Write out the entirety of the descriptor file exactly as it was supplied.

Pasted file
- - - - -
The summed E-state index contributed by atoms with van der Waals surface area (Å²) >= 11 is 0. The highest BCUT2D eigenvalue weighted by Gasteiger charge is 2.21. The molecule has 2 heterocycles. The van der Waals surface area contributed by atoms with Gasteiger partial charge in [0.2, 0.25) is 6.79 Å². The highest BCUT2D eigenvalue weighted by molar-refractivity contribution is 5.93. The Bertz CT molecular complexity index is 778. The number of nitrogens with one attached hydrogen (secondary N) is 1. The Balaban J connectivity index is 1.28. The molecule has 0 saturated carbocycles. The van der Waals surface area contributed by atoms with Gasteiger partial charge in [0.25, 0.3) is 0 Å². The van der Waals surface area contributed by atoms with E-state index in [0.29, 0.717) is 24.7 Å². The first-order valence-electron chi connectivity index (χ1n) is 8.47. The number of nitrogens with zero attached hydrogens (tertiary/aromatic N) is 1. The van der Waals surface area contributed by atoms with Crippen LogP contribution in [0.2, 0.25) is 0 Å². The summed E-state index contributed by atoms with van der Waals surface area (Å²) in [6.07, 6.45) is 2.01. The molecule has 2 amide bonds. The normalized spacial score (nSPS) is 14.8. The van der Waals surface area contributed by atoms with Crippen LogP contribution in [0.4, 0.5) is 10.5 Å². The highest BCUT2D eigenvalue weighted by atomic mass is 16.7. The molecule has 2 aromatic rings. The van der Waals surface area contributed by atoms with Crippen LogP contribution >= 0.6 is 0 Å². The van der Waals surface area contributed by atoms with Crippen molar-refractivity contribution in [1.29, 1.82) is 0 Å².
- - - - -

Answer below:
The summed E-state index contributed by atoms with van der Waals surface area (Å²) >= 11 is 0. The highest BCUT2D eigenvalue weighted by Gasteiger charge is 2.21. The molecule has 2 heterocycles. The van der Waals surface area contributed by atoms with Gasteiger partial charge in [0.2, 0.25) is 6.79 Å². The highest BCUT2D eigenvalue weighted by molar-refractivity contribution is 5.93. The Bertz CT molecular complexity index is 778. The number of nitrogens with one attached hydrogen (secondary N) is 1. The Balaban J connectivity index is 1.28. The molecule has 0 saturated carbocycles. The van der Waals surface area contributed by atoms with Gasteiger partial charge in [0.25, 0.3) is 0 Å². The van der Waals surface area contributed by atoms with E-state index in [0.29, 0.717) is 24.7 Å². The first-order valence-electron chi connectivity index (χ1n) is 8.47. The number of nitrogens with zero attached hydrogens (tertiary/aromatic N) is 1. The van der Waals surface area contributed by atoms with Crippen LogP contribution in [0.2, 0.25) is 0 Å². The summed E-state index contributed by atoms with van der Waals surface area (Å²) in [6.07, 6.45) is 2.01. The molecule has 2 amide bonds. The normalized spacial score (nSPS) is 14.8. The van der Waals surface area contributed by atoms with Crippen LogP contribution in [0.4, 0.5) is 10.5 Å². The highest BCUT2D eigenvalue weighted by atomic mass is 16.7. The molecule has 2 aromatic rings. The van der Waals surface area contributed by atoms with Crippen LogP contribution >= 0.6 is 0 Å². The van der Waals surface area contributed by atoms with Crippen molar-refractivity contribution in [1.29, 1.82) is 0 Å².